Cutting of the Workpiece and Elimination of Excess Materials

Image Credits: pioneerserviceinc.com

A simple CNC lathe machine has two axes and a stationary cutting tool. Even though most of these machines have six or more axes, the basic CNC lathe operates on two axes with a fixed cutting tool.

The first axis is the Z-axis, which eliminates the workpiece's diameter. The second axis is the X axis, which controls the cut's depth and removes the material from the workpiece's face.

However, you can find other CNC lathes with a Y-axis that integrate another turret with a second or sub-spindle. Thanks to these axes, the lathe machine can easily move over the component according to its geometry, be it spherical, conical, or square.

Main Parts of a CNC Lathe Machine

Image Credits: cnclathing.com

1. Headstock

Headstock holds the feed controllers, gear train, speed control levers, and main spindle during the machining process. It is aligned with the tailstock and is made up of cast iron. The main spindle has a spindle drive system and spindle assembly. The parts include a CNC machine's major moving sections, including chuck, gears, and motors—the C-axis drive assists in positioning the material.

Image Credits: helmancnc.com

2. Bed

Made of cast iron, it creates the base for the entire machine. The bed supports the tailstock, tool slide, spindle head, and tailstock. It further allows you to mount different components of the machine.

3. Tool-Carriage Assembly

a. Saddle

The tool holder can hold various gauge holders and turning tools. The lateral feed hand wheel found in the saddle controls the outer diameter necessary for manufacturing the required shapes.

b. Apron

The apron is clamped to the saddle. It is developed to hold levers, gears, and other devices that push the cross slide.

4. Tail Stock

It is used to install drill clamps or taper shank drills for drilling center holes, tapping, and reaming.

5. Tool turret

Tool turret offers the possibility to transform the cutting tool to the expected length. Its size is determined by the mounted tools' size and number.

Image Credits: helmancnc.com

Types of CNC lathes

1. Speed/Wood Lathe

Image Credits: chansenmachinery.com

It is a simple wood lathe that is simple to operate. The key components include bed, tool rest, tailstock, and headstock. The tool can be used for centering, polishing, metal spinning, and woodturning. 

2. Engine Lathe

Image Credits: mechanicalbooster.com

These lathes are used to cut metal. After the metal is turned, the engine lathe uses unique cutting tools to develop the desired shape. More so, the machine spins sheet metal, and the cut pieces are used in machine engines, automobile engines, and other types of engines vehicles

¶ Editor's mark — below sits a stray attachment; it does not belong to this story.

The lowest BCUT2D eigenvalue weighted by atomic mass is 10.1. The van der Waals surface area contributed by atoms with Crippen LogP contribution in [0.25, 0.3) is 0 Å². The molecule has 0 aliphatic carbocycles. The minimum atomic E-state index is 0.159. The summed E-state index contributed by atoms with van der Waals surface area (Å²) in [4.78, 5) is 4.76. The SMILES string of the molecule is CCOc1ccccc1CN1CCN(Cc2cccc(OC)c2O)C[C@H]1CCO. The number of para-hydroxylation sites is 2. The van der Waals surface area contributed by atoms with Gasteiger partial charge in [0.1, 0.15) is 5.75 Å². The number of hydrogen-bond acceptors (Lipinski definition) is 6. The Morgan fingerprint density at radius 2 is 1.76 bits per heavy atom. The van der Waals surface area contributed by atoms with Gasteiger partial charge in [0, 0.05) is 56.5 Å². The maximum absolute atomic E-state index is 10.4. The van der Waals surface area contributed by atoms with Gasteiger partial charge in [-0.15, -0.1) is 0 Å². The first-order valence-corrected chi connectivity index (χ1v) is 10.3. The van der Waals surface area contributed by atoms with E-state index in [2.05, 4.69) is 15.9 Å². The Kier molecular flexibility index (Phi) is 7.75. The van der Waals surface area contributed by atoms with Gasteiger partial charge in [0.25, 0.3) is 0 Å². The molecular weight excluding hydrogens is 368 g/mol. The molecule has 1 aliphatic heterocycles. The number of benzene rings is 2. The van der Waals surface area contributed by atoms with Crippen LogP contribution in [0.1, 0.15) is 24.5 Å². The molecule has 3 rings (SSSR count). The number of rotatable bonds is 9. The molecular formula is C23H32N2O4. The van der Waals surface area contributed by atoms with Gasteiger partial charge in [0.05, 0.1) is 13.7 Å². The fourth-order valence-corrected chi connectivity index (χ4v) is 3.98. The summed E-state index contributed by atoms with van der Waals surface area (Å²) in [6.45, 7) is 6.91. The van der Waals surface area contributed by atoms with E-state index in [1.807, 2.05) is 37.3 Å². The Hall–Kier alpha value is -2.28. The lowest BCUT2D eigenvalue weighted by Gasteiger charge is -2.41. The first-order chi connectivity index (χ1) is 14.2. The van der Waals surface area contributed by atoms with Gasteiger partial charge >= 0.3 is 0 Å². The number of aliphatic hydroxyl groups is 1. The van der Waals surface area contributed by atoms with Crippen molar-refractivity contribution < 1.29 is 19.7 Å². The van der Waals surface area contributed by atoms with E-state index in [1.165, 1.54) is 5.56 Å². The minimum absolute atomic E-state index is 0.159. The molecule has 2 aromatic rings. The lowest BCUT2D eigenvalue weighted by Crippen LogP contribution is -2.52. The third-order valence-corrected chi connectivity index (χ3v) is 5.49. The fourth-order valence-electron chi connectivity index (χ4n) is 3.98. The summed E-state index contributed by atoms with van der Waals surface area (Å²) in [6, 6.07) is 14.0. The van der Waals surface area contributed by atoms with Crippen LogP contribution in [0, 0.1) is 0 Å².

3. Toolroom Lathe Machine

Image Credits: mechanicalbooster.com

They are more accurate, precise, and used for reaming turning, drilling, boring, taper turning, knurling, and screw thread production. In addition, the gearbox is connected to the headstock to offer different speed ratios.

4. Capstan and Turret Lathe

Image Credits: malls-18.top

This lathe machine is used for mass production to get duplicate goods in large quantities. In addition, it is utilized for sequence operations and has a hexagonal turret on the saddle.

5. Special Purpose Lathe

Image Credits: indiamart.com

These lathes are developed for unique product making, such as heavy-duty manufacturing of identical parts not performed on standard lathes. They include production, automatic, vertical, and wheel lathes.

Conclusion

Ultimately, CNC machining is a perfect option for engineers in any industry looking to achieve high volumes of accurate mechanical parts for rapid prototyping or production.

Technological developments make lathe machines more widely used, achieving much better results. The amazing bit is that the CNC lathes are available for different types of work. All you need to do is choose the lathe machine that suits your needs.

Image Credits: studentlesson.com

Photo of author

About the author

Brenda Nyawara

Brenda Nyawara is an editor at Archute. She is a graduate architect with a passion for edge-cutting ideas in design, fashion, art and modern world interests.